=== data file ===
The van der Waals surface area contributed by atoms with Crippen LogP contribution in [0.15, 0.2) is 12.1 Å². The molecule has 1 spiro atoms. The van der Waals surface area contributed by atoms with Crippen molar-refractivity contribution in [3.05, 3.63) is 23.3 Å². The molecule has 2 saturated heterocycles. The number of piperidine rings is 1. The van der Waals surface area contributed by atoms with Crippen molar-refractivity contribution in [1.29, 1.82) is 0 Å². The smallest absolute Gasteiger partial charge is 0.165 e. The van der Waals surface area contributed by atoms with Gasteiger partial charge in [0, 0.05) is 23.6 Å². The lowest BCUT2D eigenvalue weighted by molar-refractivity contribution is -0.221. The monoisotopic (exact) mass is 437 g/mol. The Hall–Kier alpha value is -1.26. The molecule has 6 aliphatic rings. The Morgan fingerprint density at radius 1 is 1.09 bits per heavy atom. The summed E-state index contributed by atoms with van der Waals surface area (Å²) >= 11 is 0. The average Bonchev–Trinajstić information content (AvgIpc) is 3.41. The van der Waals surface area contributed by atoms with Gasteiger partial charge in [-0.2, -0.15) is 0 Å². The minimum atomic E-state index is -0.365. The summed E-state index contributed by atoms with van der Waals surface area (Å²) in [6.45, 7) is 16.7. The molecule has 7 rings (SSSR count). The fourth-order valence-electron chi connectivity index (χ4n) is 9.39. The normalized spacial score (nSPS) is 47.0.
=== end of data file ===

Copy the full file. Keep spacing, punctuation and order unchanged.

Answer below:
The van der Waals surface area contributed by atoms with Crippen LogP contribution in [0.15, 0.2) is 12.1 Å². The molecule has 1 spiro atoms. The van der Waals surface area contributed by atoms with Crippen molar-refractivity contribution in [3.05, 3.63) is 23.3 Å². The molecule has 2 saturated heterocycles. The number of piperidine rings is 1. The van der Waals surface area contributed by atoms with Crippen molar-refractivity contribution in [1.29, 1.82) is 0 Å². The smallest absolute Gasteiger partial charge is 0.165 e. The van der Waals surface area contributed by atoms with Gasteiger partial charge in [0, 0.05) is 23.6 Å². The lowest BCUT2D eigenvalue weighted by molar-refractivity contribution is -0.221. The monoisotopic (exact) mass is 437 g/mol. The Hall–Kier alpha value is -1.26. The molecule has 6 aliphatic rings. The Morgan fingerprint density at radius 1 is 1.09 bits per heavy atom. The summed E-state index contributed by atoms with van der Waals surface area (Å²) >= 11 is 0. The average Bonchev–Trinajstić information content (AvgIpc) is 3.41. The van der Waals surface area contributed by atoms with Gasteiger partial charge in [-0.2, -0.15) is 0 Å². The minimum atomic E-state index is -0.365. The summed E-state index contributed by atoms with van der Waals surface area (Å²) in [6.45, 7) is 16.7. The molecule has 7 rings (SSSR count). The fourth-order valence-electron chi connectivity index (χ4n) is 9.39. The normalized spacial score (nSPS) is 47.0.